Feel like you are drowning in meetings? Renée discusses best practices for scheduling meetings.
Renée discusses using technology and showing up for your virtual meetings.
The stress/anxiety I am feeling as a result of all the sudden changes due to COVID-19 is affecting my motivation to work. What should I do?
This reminds me, yesterday afternoon I was in the grocery store, and I got to the point that I was so frustrated I just wanted to lay down in the aisle like a 2 year-old having a temper tantrum. That’s part of what we are all experiencing these days.
About motivation, the number one thing to remember is take regular breaks throughout the day. Do not try to do everything at once or stay glued to your seat all day. You’ve got to take breaks, it’s really important.
Another thing that is really useful is calling one of your colleagues to have a conversation about your shared experience, the good, the bad, the ugly, and the beautiful. Or you might want to get everybody on team together on camera for a brief portion of the day so everyone can interact with each other as you would in the office. That can help with motivation and could add a little humour to the day, raising the levity of the team, which can be very helpful.
– Dr. Jim
*names have been changed
Renée discusses that it’s ok to disagree when making decisions.
Renée talks about how to help teams adapt to change.
As a leader with a reduced workforce due to layoffs, how do I keep my remaining team motivated and engaged to continue to be productive?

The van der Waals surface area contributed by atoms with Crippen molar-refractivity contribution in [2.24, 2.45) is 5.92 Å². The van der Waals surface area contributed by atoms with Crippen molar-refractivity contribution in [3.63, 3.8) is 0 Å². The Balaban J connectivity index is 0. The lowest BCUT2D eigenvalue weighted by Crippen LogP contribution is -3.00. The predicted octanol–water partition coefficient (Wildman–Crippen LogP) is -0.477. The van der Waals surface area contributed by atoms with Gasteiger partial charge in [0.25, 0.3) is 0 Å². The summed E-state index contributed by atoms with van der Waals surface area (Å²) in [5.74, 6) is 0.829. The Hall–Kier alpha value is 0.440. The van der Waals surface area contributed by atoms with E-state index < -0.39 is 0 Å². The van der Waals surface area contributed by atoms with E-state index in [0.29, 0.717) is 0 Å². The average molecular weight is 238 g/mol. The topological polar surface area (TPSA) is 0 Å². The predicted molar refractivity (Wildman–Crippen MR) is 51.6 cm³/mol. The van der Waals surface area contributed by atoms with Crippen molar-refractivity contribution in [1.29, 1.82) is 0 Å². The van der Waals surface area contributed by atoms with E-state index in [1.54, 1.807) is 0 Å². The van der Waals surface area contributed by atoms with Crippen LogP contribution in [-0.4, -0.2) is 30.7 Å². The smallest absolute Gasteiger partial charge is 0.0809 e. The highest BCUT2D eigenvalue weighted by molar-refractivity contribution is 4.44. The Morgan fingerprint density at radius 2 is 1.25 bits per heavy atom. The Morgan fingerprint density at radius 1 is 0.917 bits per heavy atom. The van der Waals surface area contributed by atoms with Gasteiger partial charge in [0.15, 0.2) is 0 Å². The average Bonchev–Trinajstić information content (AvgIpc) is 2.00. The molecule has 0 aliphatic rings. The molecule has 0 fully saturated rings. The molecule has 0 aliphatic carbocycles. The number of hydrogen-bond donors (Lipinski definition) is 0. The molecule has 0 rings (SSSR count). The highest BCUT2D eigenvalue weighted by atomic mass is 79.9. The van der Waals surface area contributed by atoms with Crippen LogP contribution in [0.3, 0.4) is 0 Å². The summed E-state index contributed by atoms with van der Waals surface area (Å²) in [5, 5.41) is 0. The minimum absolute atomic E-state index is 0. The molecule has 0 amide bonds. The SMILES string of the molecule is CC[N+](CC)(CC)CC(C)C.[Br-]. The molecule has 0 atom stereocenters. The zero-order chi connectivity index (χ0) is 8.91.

This is a challenge. Assuming this is the first time that your team is working remotely, I would first meet with each team member for about 10 minutes and ask for ideas around what they think they can do to help stay motivated and what roadblocks or challenges they are having. Ask how you can help them.
Next, meet as a team to talk about their experiences so far with all the changes brought on due to Coronavirus. Things they’ve learned about themselves, things they were surprised about, and what they might be looking forward to in the future. Also, you as the leader should clearly communicate the ground rules, values, and the behaviors you are looking for during this remote time.
Finally, 2 or 3 times a week I would do what we at Vivo Team call a Direct Ongoing Swift Encounter (D.O.S.E.). Go around and have each team member state what they are currently working on. Next any stuck points they are dealing with. Lastly, get each person say a recent win, either personal or work related, big or small. This should take no longer than 10-12 minutes and everyone will get into the flow of doing that regularly. The main thing is to stay in touch. Don’t bug people, connect with people.
– Dr. Jim
Renée shares thoughts and tips on communicating and connecting.
Dear Dr. Jim,
What’s happening? My work from home employees are posting on Facebook all day about cleaning their closets out, baking bread, and even grouting the bathroom.
Our job as leaders and managers is to stay checked in and connected with our teams and the bigger picture. I would plan a virtual team meeting and say: I notice a lot of you are cleaning out your closets and baking bread. I’m a bit concerned about how that’s affecting your work. Do you have what you need? Help me out!
You’ll probably find that people are organizing their days differently. I’ve been working remotely for 15 years and I will work a couple hours here, go for a run, work again, do an errand, work a bit in the evening, etc. That’s what works for me and my productivity. Always be aware of what’s going on by checking in with your team often instead of making assumptions.
– Dr. Jim